The cowardice of Tory Brexiteers

Johnson and Rees-Mogg are capitulating – we shouldn’t be surprised.

Tom Slater

Tom Slater

Topics Brexit Politics UK

‘I could tear this place down and bulldoze it into the river.’ So said Steve Baker last night at a meeting of the European Research Group of pro-Brexit Tory MPs. It was just after PM Theresa May had told her party she would step down if her sell-out Brexit deal was passed – leading Vote Leave leader Boris Johnson and other Tory Eurosceptics finally to come on board. Baker referred to MPs, who had spent the afternoon debating their preferred plans for killing off Brexit, as ‘fools and knaves and cowards’. He spoke to a rage that many of us are feeling – though, if I’m honest, another c-word more frequently comes to mind.

Cowardice, incompetence and humiliation have each at different points defined the Tories in this Brexit process. Yesterday we got a taste of all three. ERG leader Jacob Rees-Mogg wrote in the Daily Mail that he would potentially back May’s deal, a deal he had spent the past few months decrying, rightly, as ‘vassalage’. Boris Johnson also made his hitherto hinted-at support official, less than 24 hours after telling the audience at a Telegraph event that the deal is worse than EU membership. As ‘indicative votes’ on alternative Brexit plans got underway in the Commons, things seemed to be looking up for May. The threat of Brexit getting softer was testing Brexiteers’ resolve. Though she had to pledge to resign to get there, the chances of her deal passing seemed to be increasing. But later in the evening, the DUP said it still cannot support it, sinking the deal again for now.

Meanwhile, Remainer MPs across parliament showed that they, like May, are as useless as they are anti-democratic. The indicative votes were the brainchild of Tory MP Oliver Letwin, whose amendment this week allowed MPs to seize control of Commons business to debate and vote on different Brexit options. This, Remainer MPs and commentators said, was the grown-ups finally asserting themselves. A ‘sensible compromise’ (translation: more thorough betrayal) would no doubt be in sight. But after all the ballots were counted precisely zero of the eight alternatives won a majority. That said, the results did remind us which way the wind is blowing – a second Brexit referendum took the largest number of votes, and a permanent customs union came the closest to winning a majority.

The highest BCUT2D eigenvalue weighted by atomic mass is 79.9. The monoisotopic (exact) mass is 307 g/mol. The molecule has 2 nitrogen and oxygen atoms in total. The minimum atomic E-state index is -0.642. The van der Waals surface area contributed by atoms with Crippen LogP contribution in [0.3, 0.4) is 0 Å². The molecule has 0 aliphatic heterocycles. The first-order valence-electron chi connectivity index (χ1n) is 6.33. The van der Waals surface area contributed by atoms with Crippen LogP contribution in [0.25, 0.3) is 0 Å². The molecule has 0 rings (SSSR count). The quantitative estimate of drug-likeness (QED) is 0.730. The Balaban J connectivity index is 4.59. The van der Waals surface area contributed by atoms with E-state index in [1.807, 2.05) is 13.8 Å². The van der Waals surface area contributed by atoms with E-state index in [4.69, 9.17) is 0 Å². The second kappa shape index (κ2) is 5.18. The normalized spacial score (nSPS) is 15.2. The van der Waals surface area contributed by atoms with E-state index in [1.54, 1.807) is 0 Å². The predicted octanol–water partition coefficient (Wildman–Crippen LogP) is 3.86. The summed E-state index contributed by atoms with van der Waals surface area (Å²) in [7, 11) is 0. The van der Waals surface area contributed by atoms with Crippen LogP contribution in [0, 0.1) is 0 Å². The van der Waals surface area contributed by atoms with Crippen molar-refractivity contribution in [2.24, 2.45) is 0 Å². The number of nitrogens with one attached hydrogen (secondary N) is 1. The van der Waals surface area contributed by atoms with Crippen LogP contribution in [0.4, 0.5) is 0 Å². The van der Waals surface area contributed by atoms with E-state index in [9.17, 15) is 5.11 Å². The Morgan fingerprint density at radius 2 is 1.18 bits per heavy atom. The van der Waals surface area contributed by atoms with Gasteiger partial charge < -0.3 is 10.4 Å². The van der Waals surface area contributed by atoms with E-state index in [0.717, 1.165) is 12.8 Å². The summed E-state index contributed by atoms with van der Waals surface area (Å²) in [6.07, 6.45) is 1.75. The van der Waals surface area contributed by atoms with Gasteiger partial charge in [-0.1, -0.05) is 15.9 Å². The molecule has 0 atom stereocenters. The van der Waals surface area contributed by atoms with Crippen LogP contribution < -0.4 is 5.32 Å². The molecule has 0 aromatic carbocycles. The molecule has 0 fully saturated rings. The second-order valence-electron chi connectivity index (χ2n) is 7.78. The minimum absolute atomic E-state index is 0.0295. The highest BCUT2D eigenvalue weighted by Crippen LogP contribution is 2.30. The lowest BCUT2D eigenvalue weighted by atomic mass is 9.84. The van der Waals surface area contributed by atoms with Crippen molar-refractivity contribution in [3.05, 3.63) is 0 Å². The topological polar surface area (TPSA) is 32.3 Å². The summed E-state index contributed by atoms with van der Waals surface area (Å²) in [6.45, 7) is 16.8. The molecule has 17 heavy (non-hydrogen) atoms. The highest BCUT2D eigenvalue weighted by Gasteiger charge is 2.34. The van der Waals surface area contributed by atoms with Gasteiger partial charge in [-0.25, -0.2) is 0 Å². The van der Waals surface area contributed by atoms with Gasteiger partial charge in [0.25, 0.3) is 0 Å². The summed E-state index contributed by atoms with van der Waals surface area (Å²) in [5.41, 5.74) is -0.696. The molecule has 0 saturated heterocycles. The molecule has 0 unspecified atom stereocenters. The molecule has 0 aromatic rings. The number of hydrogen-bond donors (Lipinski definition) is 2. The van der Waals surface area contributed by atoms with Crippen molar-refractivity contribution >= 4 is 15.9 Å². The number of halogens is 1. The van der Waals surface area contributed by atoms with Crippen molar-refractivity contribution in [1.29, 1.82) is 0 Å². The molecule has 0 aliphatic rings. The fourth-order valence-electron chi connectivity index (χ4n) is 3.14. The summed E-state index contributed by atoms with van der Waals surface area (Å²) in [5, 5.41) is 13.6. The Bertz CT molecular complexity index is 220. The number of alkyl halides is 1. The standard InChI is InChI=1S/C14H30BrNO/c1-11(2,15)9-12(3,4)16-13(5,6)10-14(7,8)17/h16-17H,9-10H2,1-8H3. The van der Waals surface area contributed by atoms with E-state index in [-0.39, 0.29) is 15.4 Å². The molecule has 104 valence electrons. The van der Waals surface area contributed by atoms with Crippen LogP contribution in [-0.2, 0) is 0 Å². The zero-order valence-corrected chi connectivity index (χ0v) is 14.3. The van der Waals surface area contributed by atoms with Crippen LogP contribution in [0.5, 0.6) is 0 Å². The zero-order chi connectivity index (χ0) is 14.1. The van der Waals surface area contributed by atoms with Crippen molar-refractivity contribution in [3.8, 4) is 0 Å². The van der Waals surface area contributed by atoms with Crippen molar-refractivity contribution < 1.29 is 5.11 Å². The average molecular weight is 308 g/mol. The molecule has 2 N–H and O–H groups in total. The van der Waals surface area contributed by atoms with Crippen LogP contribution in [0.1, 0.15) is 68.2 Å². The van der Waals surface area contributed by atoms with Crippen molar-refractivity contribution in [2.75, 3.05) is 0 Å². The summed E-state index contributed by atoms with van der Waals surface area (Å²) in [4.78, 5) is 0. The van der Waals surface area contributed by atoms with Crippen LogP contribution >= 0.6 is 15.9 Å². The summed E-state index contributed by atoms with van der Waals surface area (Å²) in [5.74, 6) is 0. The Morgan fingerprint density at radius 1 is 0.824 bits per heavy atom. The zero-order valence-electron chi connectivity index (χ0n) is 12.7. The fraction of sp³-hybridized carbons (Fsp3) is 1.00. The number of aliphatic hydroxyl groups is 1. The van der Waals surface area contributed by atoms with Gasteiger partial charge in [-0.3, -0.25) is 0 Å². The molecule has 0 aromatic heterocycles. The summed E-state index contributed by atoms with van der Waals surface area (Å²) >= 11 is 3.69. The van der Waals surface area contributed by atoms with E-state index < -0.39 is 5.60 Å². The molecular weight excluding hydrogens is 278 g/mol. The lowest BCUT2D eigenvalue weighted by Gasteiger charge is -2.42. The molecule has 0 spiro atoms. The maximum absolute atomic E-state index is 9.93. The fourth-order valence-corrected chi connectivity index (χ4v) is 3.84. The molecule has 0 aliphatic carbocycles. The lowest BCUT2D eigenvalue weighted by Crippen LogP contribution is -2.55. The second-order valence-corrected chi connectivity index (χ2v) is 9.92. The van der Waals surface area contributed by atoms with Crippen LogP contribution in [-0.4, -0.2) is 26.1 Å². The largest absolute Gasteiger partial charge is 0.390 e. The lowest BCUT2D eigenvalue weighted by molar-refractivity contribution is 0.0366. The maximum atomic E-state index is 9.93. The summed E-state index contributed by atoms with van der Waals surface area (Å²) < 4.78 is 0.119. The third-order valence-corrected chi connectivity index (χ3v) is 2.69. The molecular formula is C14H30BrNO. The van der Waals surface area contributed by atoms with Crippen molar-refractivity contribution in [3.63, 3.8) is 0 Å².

What a mess. Yesterday proved yet again that MPs are determined to thwart Brexit, but lack the courage or nous to pull it off cleanly. But this has been clear for some time. What was more striking was what utter cowards many leading Tory Brexiteers have shown themselves to be. They argue that things have changed now that No Deal has been kiboshed, that having thrown away our last bit of leverage, and our final route to a clean-break Brexit, things can only get softer. The choice now, they say, is between May’s deal and no Brexit at all. It would be a compelling argument if May’s deal wasn’t also no Brexit at all. Worse, as many of them have gone hoarse saying, it would leave us with less say over the EU rules that bind us than we currently have. Voters wanted to take back control – this deal would give more away. This is not a compromise.